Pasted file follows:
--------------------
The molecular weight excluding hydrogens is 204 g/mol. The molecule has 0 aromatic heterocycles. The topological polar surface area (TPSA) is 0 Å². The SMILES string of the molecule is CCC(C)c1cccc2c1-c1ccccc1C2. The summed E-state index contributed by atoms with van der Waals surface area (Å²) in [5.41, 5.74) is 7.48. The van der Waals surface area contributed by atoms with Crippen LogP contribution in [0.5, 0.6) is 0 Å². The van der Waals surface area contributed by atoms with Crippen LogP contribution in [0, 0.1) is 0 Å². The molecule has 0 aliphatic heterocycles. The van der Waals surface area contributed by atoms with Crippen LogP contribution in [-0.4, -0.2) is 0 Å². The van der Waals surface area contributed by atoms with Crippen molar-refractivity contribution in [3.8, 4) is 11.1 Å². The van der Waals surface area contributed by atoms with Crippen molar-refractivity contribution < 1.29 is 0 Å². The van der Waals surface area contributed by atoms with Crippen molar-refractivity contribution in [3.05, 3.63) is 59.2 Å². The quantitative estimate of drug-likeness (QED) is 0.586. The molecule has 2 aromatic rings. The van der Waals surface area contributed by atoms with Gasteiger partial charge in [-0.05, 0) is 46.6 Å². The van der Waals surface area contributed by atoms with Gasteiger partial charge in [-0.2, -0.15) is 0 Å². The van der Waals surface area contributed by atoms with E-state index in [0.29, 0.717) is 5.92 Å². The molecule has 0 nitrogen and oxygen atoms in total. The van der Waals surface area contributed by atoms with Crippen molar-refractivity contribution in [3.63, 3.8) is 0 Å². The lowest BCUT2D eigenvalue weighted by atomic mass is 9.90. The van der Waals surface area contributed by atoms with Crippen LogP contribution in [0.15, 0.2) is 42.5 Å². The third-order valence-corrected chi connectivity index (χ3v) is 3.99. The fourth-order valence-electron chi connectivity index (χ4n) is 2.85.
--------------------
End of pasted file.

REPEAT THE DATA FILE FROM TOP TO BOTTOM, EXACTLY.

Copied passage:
The molecular weight excluding hydrogens is 204 g/mol. The molecule has 0 aromatic heterocycles. The topological polar surface area (TPSA) is 0 Å². The SMILES string of the molecule is CCC(C)c1cccc2c1-c1ccccc1C2. The summed E-state index contributed by atoms with van der Waals surface area (Å²) in [5.41, 5.74) is 7.48. The van der Waals surface area contributed by atoms with Crippen LogP contribution in [0.5, 0.6) is 0 Å². The van der Waals surface area contributed by atoms with Crippen LogP contribution in [0, 0.1) is 0 Å². The molecule has 0 aliphatic heterocycles. The van der Waals surface area contributed by atoms with Crippen LogP contribution in [-0.4, -0.2) is 0 Å². The van der Waals surface area contributed by atoms with Crippen molar-refractivity contribution in [3.8, 4) is 11.1 Å². The van der Waals surface area contributed by atoms with Crippen molar-refractivity contribution < 1.29 is 0 Å². The van der Waals surface area contributed by atoms with Crippen molar-refractivity contribution in [3.05, 3.63) is 59.2 Å². The quantitative estimate of drug-likeness (QED) is 0.586. The molecule has 2 aromatic rings. The van der Waals surface area contributed by atoms with Gasteiger partial charge in [-0.05, 0) is 46.6 Å². The van der Waals surface area contributed by atoms with Gasteiger partial charge in [-0.2, -0.15) is 0 Å². The van der Waals surface area contributed by atoms with E-state index in [0.29, 0.717) is 5.92 Å². The molecule has 0 nitrogen and oxygen atoms in total. The van der Waals surface area contributed by atoms with Crippen molar-refractivity contribution in [3.63, 3.8) is 0 Å². The lowest BCUT2D eigenvalue weighted by atomic mass is 9.90. The van der Waals surface area contributed by atoms with Crippen LogP contribution in [0.15, 0.2) is 42.5 Å². The third-order valence-corrected chi connectivity index (χ3v) is 3.99. The fourth-order valence-electron chi connectivity index (χ4n) is 2.85.